Umatilla County hit a record new number of hospitalizations for COVID-19 on Tuesday, June 30, according to Umatilla County Public Health.
The county health department announced that eight Umatilla County residents with COVID-19 are currently hospitalized. Overall, as of June 30, the county has had a total of 482 confirmed cases and currently has 42 presumptive cases. According to the county, 267 people have recovered and there are 252 active cases when counting both confirmed and presumptive.
The health department currently defines a presumptive case as someone who has been in close contact with a confirmed case of COVID-19 and is now showing symptoms, but their test results have not yet come back.
On Monday, June 29, the county reported its fifth death of a COVID-19 patient. The patient was a 74-year-old man with underlying health conditions who tested positive on June 21 and died at Good Shepherd Medical Center in Hermiston on June 26.
“We recognize that we are in a very abnormal situation with an unknown endpoint and as such, increased stress, fear and anxiety among Umatilla County residents is to be expected,” the department stated in a news release. “UCo Health encourages Umatilla County residents to continue to prioritize your physical and mental health during this time.”
The department continues to warn residents that many cases of COVID-19 are being traced to workplaces, and that no one should go into work while experiencing any symptoms of the virus. The county has also urged employers to not pressure employees to come in while sick.
On June 29, Shearer’s Foods announced that six employees of its Hermiston processing plant have tested positive for COVID-19.
“The safety of the Shearer’s products, employees, and community remains their top priority,” the news release stated. “As a result, the facility will be closed for 24 hours to conduct a deep cleaning of all equipment based on CDC guidelines and using EPA-approved registered products for COVID-19.”
The company stated that all employees would continue to receive their pay and benefits during the shutdown and if they needed to quarantine. Employees who worked in close contact with those who tested positive have been notified and asked to self-quarantine for 14 days.
According to the company, the employees who got sick were not in contact with products at the facility and “there is no food safety risk.” The company will continue to take temperatures of employees arriving at work, require social distancing, practice increased sanitation and require personal protective equipment.
On June 26, when Umatilla County’s hospitalizations reached six people, Good Shepherd Health Care System announced it was reinstating its incident command system used for emergencies.
“We have temporarily moved our Treatment Center and Good Shepherd Cancer Center services to the Day Surgery wing in our Surgical Services Department and the original space those services occupied on Unit C is now a dedicated COVID-19 unit,” CEO Dennis Burke said in a statement.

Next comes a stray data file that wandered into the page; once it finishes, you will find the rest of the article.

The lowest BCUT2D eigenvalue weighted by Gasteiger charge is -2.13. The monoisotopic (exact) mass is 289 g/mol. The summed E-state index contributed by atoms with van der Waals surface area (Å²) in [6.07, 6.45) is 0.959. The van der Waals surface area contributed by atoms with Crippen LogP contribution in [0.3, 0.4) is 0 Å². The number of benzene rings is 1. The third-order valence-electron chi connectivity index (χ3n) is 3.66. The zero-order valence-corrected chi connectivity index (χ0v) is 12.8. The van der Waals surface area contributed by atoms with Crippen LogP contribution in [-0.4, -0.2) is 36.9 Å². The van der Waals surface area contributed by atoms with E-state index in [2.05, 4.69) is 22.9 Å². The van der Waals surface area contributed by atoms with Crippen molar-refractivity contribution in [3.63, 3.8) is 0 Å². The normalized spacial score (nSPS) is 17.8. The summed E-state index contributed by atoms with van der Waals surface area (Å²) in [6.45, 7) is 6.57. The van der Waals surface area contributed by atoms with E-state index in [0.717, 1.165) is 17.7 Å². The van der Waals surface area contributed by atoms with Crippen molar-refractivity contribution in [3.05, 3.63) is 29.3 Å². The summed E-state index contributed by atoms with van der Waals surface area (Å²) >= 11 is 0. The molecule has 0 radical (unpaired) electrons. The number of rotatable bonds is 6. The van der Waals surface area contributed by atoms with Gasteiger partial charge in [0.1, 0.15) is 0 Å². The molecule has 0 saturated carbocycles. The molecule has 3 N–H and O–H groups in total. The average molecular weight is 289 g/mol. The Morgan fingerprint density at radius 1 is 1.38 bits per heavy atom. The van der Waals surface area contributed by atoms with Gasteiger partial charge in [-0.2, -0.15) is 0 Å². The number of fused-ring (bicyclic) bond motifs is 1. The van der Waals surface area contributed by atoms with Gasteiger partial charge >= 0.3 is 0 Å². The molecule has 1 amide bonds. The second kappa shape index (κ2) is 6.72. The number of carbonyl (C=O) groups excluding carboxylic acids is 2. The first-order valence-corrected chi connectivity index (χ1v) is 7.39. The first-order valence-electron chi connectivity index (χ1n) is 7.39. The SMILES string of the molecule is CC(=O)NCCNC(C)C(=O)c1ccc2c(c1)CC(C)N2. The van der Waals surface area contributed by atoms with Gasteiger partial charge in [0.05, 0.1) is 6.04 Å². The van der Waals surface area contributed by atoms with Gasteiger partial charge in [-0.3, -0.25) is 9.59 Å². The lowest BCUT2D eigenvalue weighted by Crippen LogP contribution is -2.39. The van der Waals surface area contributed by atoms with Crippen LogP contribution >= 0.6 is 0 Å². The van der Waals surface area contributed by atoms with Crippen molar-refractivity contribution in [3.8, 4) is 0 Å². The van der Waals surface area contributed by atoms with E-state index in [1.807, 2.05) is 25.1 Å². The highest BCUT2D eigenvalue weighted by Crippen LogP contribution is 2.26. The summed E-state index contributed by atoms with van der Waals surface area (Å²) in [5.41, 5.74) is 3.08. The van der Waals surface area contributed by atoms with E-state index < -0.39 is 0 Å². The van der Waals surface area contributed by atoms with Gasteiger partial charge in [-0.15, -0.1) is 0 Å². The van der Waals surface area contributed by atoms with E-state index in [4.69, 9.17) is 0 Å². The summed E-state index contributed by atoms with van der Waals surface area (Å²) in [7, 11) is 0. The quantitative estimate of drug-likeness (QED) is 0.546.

According to a news release, the unit has 12 beds for COVID-19 patients, and four more can be added temporarily to the surgical unit for overflow. Burke said Good Shepherd is “judiciously monitoring” personal protective equipment and other supplies to make sure the hospital will be prepared in the event of an influx of patients.
Patients can continue to expect to be screened before entering buildings, to see social distancing maintained inside and to be limited to one visitor per person in most cases where the patient does not have COVID-19. Education classes continue to be online, and the pharmacy and home medical equipment shop continue to offer curbside pickup or free home delivery.
The treatment center and cancer center are in a temporary location in the surgical services department on the main floor of the hospital near the day surgery entrance.
In response to what she said was an “alarming rate” of spread in both urban and rural counties, Gov. Kate Brown announced on Monday, June 29 that starting Wednesday, July 1, all Oregon residents over the age of 12 will be required to wear a covering over their nose and mouth in indoor public spaces, such as stores, gyms, restaurants and public transportation. The covering can take the form of a mask or a clear plastic face shield.
The state is putting the Occupational Health and Safety Administration, or OSHA, in charge of enforcement of the rules rather than police.
“Modeling from the Oregon Health Authority shows that if we don’t take further action to reduce the spread of the disease, our hospitals could be overwhelmed by new COVID-19 cases and hospitalizations within weeks,” Brown said in a statement. “The choices every single one of us make in the coming days matter ... If we all wear face coverings, practice six feet of physical distancing in public, wash our hands regularly, and stay home when we are sick, then we can avoid the worst-case scenarios that are now playing out in other states.”
She said she did not want to have to close down businesses again as some states have started to do when their hospitals near capacity, and said that if Oregonians don’t want to see local shops and restaurants closed they can help prevent that by wearing a mask and social distancing.
“Please keep your Fourth of July celebrations small and local,” she said. “We saw a lot of new COVD-19 cases following the Memorial Day holiday. Another spike in cases after the upcoming holiday weekend could put Oregon in a dangerous position.”
The Oregon Health Authority will hold a live question and answer session about the mask requirement on its Facebook page at 12:30 p.m. on July 1, which will also be available for viewing afterward.
As of June 30, OHA had reported 8,656 cases of COVID-19 and 207 deaths. The Centers for Disease Control and Prevention have reported more than 2.58 million cases and 126,739 deaths nationwide.